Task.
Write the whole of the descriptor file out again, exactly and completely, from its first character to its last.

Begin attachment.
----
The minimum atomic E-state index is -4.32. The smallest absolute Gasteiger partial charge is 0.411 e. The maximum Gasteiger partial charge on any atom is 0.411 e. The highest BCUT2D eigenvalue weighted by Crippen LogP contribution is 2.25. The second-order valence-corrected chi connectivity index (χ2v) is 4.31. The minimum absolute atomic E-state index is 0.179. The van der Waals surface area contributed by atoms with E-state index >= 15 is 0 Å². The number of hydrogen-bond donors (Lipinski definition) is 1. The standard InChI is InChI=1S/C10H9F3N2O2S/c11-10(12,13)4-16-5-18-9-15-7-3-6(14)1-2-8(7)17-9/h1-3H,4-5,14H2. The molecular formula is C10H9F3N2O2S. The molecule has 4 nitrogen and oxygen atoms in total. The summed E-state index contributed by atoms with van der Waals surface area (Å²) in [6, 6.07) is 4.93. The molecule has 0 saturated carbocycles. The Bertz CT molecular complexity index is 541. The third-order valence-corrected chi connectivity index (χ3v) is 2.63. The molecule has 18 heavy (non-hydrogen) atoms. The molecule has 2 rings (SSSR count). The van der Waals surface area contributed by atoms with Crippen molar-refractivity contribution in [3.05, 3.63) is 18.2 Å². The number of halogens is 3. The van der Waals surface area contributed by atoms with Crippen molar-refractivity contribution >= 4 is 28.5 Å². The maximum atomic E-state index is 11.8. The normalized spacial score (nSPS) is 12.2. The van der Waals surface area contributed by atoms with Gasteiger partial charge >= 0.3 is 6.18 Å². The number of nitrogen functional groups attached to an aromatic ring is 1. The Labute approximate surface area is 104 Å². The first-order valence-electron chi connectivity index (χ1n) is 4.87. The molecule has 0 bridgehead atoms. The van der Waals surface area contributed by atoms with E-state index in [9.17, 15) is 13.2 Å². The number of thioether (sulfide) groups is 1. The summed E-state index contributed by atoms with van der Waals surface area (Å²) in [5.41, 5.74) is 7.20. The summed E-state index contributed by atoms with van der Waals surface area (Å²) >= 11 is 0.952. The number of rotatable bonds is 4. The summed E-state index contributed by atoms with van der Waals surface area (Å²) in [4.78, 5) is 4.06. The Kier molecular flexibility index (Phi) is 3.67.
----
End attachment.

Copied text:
The minimum atomic E-state index is -4.32. The smallest absolute Gasteiger partial charge is 0.411 e. The maximum Gasteiger partial charge on any atom is 0.411 e. The highest BCUT2D eigenvalue weighted by Crippen LogP contribution is 2.25. The second-order valence-corrected chi connectivity index (χ2v) is 4.31. The minimum absolute atomic E-state index is 0.179. The van der Waals surface area contributed by atoms with E-state index >= 15 is 0 Å². The number of hydrogen-bond donors (Lipinski definition) is 1. The standard InChI is InChI=1S/C10H9F3N2O2S/c11-10(12,13)4-16-5-18-9-15-7-3-6(14)1-2-8(7)17-9/h1-3H,4-5,14H2. The molecular formula is C10H9F3N2O2S. The molecule has 4 nitrogen and oxygen atoms in total. The summed E-state index contributed by atoms with van der Waals surface area (Å²) in [6, 6.07) is 4.93. The molecule has 0 saturated carbocycles. The Bertz CT molecular complexity index is 541. The third-order valence-corrected chi connectivity index (χ3v) is 2.63. The molecule has 18 heavy (non-hydrogen) atoms. The molecule has 2 rings (SSSR count). The van der Waals surface area contributed by atoms with Crippen molar-refractivity contribution in [3.05, 3.63) is 18.2 Å². The number of halogens is 3. The van der Waals surface area contributed by atoms with Crippen molar-refractivity contribution >= 4 is 28.5 Å². The maximum atomic E-state index is 11.8. The normalized spacial score (nSPS) is 12.2. The van der Waals surface area contributed by atoms with Gasteiger partial charge >= 0.3 is 6.18 Å². The number of nitrogen functional groups attached to an aromatic ring is 1. The Labute approximate surface area is 104 Å². The first-order valence-electron chi connectivity index (χ1n) is 4.87. The molecule has 0 bridgehead atoms. The van der Waals surface area contributed by atoms with E-state index in [9.17, 15) is 13.2 Å². The number of thioether (sulfide) groups is 1. The summed E-state index contributed by atoms with van der Waals surface area (Å²) in [5.41, 5.74) is 7.20. The summed E-state index contributed by atoms with van der Waals surface area (Å²) >= 11 is 0.952. The number of rotatable bonds is 4. The summed E-state index contributed by atoms with van der Waals surface area (Å²) in [4.78, 5) is 4.06. The Kier molecular flexibility index (Phi) is 3.67.